With the end of the year fast approaching, many of us are starting to revisit our old goals and start planning for new ones. However, in this article I want to show you how to achieve goals that you will actually be able to stick to this year!
Thank goodness for New Year’s Day. A regular opportunity to reassess our lifestyles, rethink our goals and plan some positive self-improvement for the rest of the year. But despite our wholesome intentions, the overwhelming majority of us fail to see them through before January is up. But rather than blame our fleeting willpower, perhaps we need to review our resolutions themselves. Are we setting the bar too high to reach? This year, remember the SMART rule. Keep your goals Specific, Measurable, Attainable, Relevant and Timely.
Make sure that any goal you plan is clear, not generic. If possible, set deadlines to reach each stage of your goals. If your resolution is to reach a goal weight, set a specific weight you want to reach or pair of jeans you want to fit into. Create weekly goals to reach to keep you motivated and act as a reminder.
If your resolutions are measurable, it makes them much easier to set and then track your progress. If one of your goals is to save more money, don’t just state you want to save. Put a financial target in place, and map out how you will reach that amount by a set date.
There’s no point in setting unreachable targets as New Year’s resolutions. You’ll only fail and feel bad about it. If you have a certain objective in mind, really assess how feasible it is to reach. If you want to do weekend charity work, make sure you actually do have the time.
If you have a long-term plan for your life, make sure that any goal you set for the new year is aligned to the direction you want to take. If your goals aren’t geared for your life path it will be easy to stray from them.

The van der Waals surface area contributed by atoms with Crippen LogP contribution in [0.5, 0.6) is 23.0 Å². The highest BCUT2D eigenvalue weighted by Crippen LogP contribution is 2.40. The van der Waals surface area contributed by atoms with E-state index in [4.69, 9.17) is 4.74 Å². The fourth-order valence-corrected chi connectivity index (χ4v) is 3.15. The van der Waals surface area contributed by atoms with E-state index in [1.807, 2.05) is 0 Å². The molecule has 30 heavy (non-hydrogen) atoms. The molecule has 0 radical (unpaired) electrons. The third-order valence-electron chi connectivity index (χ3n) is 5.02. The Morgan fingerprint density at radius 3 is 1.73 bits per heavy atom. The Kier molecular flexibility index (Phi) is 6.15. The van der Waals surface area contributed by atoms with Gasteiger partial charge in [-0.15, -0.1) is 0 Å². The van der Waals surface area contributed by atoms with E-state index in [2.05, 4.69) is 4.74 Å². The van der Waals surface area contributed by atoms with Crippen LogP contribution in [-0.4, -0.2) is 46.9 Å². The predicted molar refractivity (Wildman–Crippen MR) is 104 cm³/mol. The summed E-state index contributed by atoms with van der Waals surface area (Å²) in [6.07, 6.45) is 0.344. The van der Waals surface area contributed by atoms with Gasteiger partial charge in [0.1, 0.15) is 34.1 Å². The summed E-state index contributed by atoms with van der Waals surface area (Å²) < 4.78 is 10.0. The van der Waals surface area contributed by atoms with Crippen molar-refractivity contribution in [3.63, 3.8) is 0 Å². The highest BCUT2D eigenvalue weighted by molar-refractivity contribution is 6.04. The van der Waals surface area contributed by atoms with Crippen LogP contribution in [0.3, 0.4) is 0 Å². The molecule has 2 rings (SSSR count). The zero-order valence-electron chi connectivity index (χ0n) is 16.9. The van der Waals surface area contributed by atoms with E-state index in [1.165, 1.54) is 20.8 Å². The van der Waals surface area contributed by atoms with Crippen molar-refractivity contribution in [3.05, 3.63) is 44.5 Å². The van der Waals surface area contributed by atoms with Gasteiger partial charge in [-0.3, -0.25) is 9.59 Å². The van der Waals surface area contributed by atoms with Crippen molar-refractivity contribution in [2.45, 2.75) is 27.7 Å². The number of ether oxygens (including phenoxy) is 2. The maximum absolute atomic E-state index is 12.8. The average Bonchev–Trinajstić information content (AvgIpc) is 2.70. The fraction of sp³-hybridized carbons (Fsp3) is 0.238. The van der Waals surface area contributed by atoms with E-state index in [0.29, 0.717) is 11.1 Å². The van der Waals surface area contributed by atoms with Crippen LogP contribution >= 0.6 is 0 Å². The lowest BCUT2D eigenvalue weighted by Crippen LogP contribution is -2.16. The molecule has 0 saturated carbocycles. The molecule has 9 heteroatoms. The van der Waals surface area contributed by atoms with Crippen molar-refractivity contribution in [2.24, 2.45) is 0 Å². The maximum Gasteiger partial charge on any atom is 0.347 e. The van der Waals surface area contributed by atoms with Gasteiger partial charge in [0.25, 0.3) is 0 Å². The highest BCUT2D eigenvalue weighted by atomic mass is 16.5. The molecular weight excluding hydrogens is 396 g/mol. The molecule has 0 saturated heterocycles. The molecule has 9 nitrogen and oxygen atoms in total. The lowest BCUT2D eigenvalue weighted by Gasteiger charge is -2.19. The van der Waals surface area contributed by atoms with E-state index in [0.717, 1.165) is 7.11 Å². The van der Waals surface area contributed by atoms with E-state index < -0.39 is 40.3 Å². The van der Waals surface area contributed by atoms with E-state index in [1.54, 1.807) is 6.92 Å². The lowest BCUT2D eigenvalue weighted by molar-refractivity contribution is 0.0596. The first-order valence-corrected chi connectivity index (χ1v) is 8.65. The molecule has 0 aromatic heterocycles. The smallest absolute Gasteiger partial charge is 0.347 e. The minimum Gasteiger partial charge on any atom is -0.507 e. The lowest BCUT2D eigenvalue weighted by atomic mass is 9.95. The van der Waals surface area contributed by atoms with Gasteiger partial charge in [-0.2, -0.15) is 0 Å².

If you don’t create a timeline for achieving your goals, then you could find it much harder to keep up, feel motivated and stay focused. Identify what you want to accomplish and when you want to accomplish it by and reassess it regularly to make sure you are on track.
New Year’s resolutions are about organising your life, improving your habits and taking on
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It has been a while since our last major upgrade with new vision board features. We have been working on a few relatively small fixes here and there during this time. Here are some recent changes that you may have seen in the program.
1. Goal progress stats: Now the goal progress bar shows the actual statistics of your task completion progress made on goal, either the numbers of tasks completed or the actual metrics units vs. the total.
2. Complete task note: Now you are able to enter a quick note when completing a task. This may be useful for writing down things related to the task, such as the outcome of the task, reference information, etc. These notes are visible immediately in the completed tasks section, and also from the Tasks page.
3. Fixed a bug in completing tasks while a specific goal category is selected on Dashboard page.
4. Fixed a bug in setting goal category as parent goal when converted to sub goal.
5. More date view ranges on Tasks page: now you will see more options such as Tomorrow, Next Week for active tasks, and Yesterday, Last Week for completed tasks.
6. Fixed a bug in misalignment of timezone difference between tasks from GOT and those synced with Google Calendar or iCal feeds.
7. Fixed a bug in adding journal entries that have unusual character sequence that conflicts with encryption algorithm.
We’ll keep improving and adding new features to the program. If you ever find any problems or bugs, or have any suggestions or feature requests, please do let us know. Thanks for your continuous support.